CRA finds that an amendment of a lease to extend its term would result in a new agreement for GST/HST purposes
An unregistered non-resident lessor leases equipment to a registered resident for use in the course of its commercial activities in Canada. At the start of the lease, the lessee takes possession of the equipment at the lessor’s premises outside Canada, and pays GST on its subsequent importation of the equipment into Canada.
Before the end of the lease, the lessor and lessee negotiate a lease renewal to extend the lease term. CRA indicated that this would result in a new lease agreement, even if it was only the lease term that was amended rather than any other terms such as the monthly rent, stating:
[T]he modification of the lease in respect of any of its essential elements, such as the rent or the term of the lease, would be considered a significant change that goes to the root of the agreement. These types of fundamental changes result in a new agreement between the parties and a new supply for GST/HST purposes. Accordingly, the place of supply must be established for this new supply, based on where possession or use of the tangible personal property is given or made available to the Lessee under the lease renewal agreement.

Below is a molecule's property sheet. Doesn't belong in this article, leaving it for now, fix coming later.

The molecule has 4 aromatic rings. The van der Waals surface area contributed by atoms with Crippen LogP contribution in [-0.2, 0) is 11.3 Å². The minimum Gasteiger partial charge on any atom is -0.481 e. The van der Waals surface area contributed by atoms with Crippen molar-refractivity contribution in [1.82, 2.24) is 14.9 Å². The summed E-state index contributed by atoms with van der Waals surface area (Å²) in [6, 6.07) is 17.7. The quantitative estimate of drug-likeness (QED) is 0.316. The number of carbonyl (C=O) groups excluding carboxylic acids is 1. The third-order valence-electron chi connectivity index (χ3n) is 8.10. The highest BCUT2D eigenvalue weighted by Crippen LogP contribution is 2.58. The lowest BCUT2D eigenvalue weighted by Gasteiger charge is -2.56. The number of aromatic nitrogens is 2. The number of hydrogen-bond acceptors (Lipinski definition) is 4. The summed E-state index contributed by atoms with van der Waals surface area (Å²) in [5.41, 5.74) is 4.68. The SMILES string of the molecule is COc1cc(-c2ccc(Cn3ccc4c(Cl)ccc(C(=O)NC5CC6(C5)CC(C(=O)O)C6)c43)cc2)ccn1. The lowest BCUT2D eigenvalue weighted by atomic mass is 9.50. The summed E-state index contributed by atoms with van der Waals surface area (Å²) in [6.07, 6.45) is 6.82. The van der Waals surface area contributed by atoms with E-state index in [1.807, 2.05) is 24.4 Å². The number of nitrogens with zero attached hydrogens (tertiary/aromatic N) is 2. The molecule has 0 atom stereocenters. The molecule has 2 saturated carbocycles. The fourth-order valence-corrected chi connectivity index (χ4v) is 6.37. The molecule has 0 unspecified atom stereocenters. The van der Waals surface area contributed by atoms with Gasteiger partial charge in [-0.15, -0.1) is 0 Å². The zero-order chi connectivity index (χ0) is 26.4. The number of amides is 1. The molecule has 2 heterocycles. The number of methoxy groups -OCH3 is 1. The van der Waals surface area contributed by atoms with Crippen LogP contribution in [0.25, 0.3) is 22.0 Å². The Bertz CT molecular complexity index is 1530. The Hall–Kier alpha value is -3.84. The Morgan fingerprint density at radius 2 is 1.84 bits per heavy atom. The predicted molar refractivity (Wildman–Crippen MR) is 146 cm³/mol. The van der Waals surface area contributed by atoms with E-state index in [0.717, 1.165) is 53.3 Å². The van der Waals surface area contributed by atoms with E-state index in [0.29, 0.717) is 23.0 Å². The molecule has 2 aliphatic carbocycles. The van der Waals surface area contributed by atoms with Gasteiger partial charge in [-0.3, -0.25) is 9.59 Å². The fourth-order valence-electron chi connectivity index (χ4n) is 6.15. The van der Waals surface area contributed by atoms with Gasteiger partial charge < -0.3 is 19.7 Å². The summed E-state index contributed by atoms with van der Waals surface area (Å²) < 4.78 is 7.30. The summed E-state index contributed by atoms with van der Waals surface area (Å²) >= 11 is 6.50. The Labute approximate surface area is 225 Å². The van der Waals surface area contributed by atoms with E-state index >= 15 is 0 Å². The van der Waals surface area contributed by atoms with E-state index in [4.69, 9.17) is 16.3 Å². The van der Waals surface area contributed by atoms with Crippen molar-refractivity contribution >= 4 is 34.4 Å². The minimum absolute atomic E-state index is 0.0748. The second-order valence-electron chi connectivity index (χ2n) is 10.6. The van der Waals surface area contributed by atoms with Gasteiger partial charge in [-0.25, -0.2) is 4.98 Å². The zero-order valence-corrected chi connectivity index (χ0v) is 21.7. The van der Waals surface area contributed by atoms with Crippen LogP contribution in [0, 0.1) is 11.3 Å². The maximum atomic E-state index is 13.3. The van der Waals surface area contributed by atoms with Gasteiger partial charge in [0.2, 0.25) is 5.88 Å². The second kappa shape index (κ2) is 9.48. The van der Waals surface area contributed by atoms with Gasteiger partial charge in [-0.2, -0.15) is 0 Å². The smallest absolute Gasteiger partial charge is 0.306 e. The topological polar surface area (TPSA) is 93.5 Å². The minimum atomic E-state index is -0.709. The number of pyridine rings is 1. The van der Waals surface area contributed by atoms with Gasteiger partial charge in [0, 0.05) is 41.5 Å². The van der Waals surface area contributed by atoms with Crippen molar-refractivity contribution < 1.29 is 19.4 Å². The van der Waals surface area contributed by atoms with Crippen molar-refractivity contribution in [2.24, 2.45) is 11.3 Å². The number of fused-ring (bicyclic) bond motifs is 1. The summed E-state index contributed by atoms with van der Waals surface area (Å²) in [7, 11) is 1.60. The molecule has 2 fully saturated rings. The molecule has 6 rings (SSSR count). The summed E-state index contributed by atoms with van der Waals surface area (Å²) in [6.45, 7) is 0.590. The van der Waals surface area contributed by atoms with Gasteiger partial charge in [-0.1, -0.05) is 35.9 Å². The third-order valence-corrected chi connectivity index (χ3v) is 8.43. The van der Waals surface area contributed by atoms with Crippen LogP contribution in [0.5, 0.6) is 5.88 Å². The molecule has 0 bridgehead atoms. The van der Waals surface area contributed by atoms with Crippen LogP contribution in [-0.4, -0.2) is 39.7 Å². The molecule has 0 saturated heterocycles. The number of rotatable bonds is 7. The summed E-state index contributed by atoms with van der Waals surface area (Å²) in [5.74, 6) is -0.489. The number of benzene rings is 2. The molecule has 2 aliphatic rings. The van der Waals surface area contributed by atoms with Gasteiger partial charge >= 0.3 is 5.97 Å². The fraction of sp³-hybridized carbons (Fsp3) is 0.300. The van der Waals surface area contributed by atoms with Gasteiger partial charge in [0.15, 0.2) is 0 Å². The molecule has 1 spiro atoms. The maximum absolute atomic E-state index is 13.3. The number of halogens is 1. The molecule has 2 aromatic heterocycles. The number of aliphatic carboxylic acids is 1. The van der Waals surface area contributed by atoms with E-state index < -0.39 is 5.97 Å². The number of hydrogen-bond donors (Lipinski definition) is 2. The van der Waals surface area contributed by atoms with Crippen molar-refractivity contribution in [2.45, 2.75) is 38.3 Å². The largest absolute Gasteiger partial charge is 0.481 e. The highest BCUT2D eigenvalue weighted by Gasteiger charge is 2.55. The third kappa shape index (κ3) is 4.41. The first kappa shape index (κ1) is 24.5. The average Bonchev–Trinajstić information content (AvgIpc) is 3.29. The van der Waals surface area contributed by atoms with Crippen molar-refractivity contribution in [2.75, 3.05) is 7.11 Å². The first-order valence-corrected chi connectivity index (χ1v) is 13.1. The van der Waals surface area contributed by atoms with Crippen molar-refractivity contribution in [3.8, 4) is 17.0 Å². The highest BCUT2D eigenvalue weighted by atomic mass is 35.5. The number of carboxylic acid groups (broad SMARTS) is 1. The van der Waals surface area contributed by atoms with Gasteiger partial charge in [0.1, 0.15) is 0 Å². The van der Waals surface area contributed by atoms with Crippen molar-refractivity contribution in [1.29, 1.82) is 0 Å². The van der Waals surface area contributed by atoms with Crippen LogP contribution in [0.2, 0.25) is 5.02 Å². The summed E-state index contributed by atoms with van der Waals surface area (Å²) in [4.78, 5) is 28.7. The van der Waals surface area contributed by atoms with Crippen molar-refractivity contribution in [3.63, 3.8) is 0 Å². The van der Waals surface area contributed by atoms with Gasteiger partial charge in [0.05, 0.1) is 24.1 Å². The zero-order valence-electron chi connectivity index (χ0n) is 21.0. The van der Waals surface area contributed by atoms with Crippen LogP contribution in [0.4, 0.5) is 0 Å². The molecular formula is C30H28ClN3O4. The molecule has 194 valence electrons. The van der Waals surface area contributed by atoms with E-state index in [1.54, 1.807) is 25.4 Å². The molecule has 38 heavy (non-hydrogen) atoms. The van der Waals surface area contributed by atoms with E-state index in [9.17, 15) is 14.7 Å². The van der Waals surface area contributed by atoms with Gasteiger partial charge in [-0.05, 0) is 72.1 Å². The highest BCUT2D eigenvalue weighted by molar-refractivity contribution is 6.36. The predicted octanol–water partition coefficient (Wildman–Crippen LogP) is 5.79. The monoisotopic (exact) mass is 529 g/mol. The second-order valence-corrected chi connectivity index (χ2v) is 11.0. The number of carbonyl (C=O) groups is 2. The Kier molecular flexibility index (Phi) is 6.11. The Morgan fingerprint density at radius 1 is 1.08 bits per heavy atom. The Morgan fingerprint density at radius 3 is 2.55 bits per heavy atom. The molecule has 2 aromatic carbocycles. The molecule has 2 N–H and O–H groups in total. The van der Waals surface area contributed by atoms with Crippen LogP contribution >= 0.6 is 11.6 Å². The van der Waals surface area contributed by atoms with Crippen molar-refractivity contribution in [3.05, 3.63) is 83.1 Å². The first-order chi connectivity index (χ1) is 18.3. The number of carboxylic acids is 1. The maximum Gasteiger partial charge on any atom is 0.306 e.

Thus, if the situs of the equipment was inside Canada at the time of the lease renewal, the place of supply of the equipment under the lease would commence to be in Canada pursuant to ss. 142(1)(b) and 136.1(1)(d), and the lease payments would commence to be taxable.
CRA did not mention the General Electric case, which most would interpret as indicating that the mere extension of the term of an agreement (in that case, a loan agreement) would not give rise to a new agreement, or the position of the Income Tax Rulings Directorate also emphasizing the question of whether, under the applicable provincial law, there is a novation, or a mere amendment (e.g., Folio S3-F9-C1, para. 1.9 and 2012-0451431R3; see also 2000-0050255).